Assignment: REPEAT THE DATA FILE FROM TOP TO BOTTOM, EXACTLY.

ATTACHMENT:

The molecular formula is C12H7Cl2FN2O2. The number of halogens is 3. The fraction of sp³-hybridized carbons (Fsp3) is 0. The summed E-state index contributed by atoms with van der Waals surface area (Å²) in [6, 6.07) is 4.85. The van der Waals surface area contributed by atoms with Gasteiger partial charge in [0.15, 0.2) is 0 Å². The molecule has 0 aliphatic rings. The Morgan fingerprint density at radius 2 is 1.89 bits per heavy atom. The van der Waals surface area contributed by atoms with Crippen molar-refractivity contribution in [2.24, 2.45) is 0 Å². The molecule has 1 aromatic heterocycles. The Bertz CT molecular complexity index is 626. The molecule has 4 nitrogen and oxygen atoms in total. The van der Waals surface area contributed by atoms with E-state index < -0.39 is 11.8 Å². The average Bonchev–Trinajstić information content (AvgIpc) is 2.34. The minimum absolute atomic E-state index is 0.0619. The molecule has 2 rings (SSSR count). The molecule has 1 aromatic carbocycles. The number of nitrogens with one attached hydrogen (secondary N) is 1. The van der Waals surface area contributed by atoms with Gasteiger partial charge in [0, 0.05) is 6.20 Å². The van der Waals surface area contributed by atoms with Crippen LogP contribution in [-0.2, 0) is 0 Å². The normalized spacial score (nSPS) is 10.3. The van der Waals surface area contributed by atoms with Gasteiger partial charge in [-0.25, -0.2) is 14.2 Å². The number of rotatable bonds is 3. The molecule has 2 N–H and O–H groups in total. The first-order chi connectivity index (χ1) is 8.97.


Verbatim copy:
The molecular formula is C12H7Cl2FN2O2. The number of halogens is 3. The fraction of sp³-hybridized carbons (Fsp3) is 0. The summed E-state index contributed by atoms with van der Waals surface area (Å²) in [6, 6.07) is 4.85. The van der Waals surface area contributed by atoms with Gasteiger partial charge in [0.15, 0.2) is 0 Å². The molecule has 0 aliphatic rings. The Morgan fingerprint density at radius 2 is 1.89 bits per heavy atom. The van der Waals surface area contributed by atoms with Crippen molar-refractivity contribution in [2.24, 2.45) is 0 Å². The molecule has 1 aromatic heterocycles. The Bertz CT molecular complexity index is 626. The molecule has 4 nitrogen and oxygen atoms in total. The van der Waals surface area contributed by atoms with E-state index < -0.39 is 11.8 Å². The average Bonchev–Trinajstić information content (AvgIpc) is 2.34. The minimum absolute atomic E-state index is 0.0619. The molecule has 2 rings (SSSR count). The molecule has 1 aromatic carbocycles. The number of nitrogens with one attached hydrogen (secondary N) is 1. The van der Waals surface area contributed by atoms with Gasteiger partial charge in [0, 0.05) is 6.20 Å². The van der Waals surface area contributed by atoms with Crippen LogP contribution in [-0.2, 0) is 0 Å². The normalized spacial score (nSPS) is 10.3. The van der Waals surface area contributed by atoms with Gasteiger partial charge in [-0.25, -0.2) is 14.2 Å². The number of rotatable bonds is 3. The molecule has 2 N–H and O–H groups in total. The first-order chi connectivity index (χ1) is 8.97.